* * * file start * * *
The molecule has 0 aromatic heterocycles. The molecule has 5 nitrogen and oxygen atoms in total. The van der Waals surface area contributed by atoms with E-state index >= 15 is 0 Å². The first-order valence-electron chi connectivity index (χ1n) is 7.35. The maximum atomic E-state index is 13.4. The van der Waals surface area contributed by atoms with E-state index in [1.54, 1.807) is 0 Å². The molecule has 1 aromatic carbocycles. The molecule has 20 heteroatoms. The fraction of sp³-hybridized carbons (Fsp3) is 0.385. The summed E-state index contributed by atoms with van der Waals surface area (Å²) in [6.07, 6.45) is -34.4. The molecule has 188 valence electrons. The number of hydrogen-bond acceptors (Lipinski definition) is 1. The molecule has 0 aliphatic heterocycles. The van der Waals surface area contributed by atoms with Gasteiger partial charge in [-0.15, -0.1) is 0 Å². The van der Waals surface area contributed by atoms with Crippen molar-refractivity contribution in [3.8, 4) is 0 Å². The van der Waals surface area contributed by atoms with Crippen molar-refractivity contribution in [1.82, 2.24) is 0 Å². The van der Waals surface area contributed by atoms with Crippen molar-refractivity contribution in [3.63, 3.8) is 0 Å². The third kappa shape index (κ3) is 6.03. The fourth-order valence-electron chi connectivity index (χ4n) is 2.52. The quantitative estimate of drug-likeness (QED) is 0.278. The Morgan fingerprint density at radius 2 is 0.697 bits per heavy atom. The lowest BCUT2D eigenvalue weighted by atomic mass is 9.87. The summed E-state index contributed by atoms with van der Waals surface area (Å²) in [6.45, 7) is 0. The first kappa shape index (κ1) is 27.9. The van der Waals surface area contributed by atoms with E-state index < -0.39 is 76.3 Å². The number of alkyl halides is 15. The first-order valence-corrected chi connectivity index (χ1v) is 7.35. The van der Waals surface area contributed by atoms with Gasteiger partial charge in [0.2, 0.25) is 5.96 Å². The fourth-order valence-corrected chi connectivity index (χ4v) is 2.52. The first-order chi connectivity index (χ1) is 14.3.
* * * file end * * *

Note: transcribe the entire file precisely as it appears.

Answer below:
The molecule has 0 aromatic heterocycles. The molecule has 5 nitrogen and oxygen atoms in total. The van der Waals surface area contributed by atoms with E-state index >= 15 is 0 Å². The first-order valence-electron chi connectivity index (χ1n) is 7.35. The maximum atomic E-state index is 13.4. The van der Waals surface area contributed by atoms with E-state index in [1.54, 1.807) is 0 Å². The molecule has 1 aromatic carbocycles. The molecule has 20 heteroatoms. The fraction of sp³-hybridized carbons (Fsp3) is 0.385. The summed E-state index contributed by atoms with van der Waals surface area (Å²) in [6.07, 6.45) is -34.4. The molecule has 188 valence electrons. The number of hydrogen-bond acceptors (Lipinski definition) is 1. The molecule has 0 aliphatic heterocycles. The van der Waals surface area contributed by atoms with Gasteiger partial charge in [-0.15, -0.1) is 0 Å². The van der Waals surface area contributed by atoms with Crippen molar-refractivity contribution in [3.8, 4) is 0 Å². The van der Waals surface area contributed by atoms with Crippen molar-refractivity contribution in [1.82, 2.24) is 0 Å². The van der Waals surface area contributed by atoms with Crippen molar-refractivity contribution in [3.63, 3.8) is 0 Å². The third kappa shape index (κ3) is 6.03. The fourth-order valence-electron chi connectivity index (χ4n) is 2.52. The quantitative estimate of drug-likeness (QED) is 0.278. The Morgan fingerprint density at radius 2 is 0.697 bits per heavy atom. The lowest BCUT2D eigenvalue weighted by atomic mass is 9.87. The summed E-state index contributed by atoms with van der Waals surface area (Å²) in [6.45, 7) is 0. The first kappa shape index (κ1) is 27.9. The van der Waals surface area contributed by atoms with E-state index < -0.39 is 76.3 Å². The number of alkyl halides is 15. The first-order valence-corrected chi connectivity index (χ1v) is 7.35. The van der Waals surface area contributed by atoms with Gasteiger partial charge in [0.2, 0.25) is 5.96 Å². The fourth-order valence-corrected chi connectivity index (χ4v) is 2.52. The first-order chi connectivity index (χ1) is 14.3.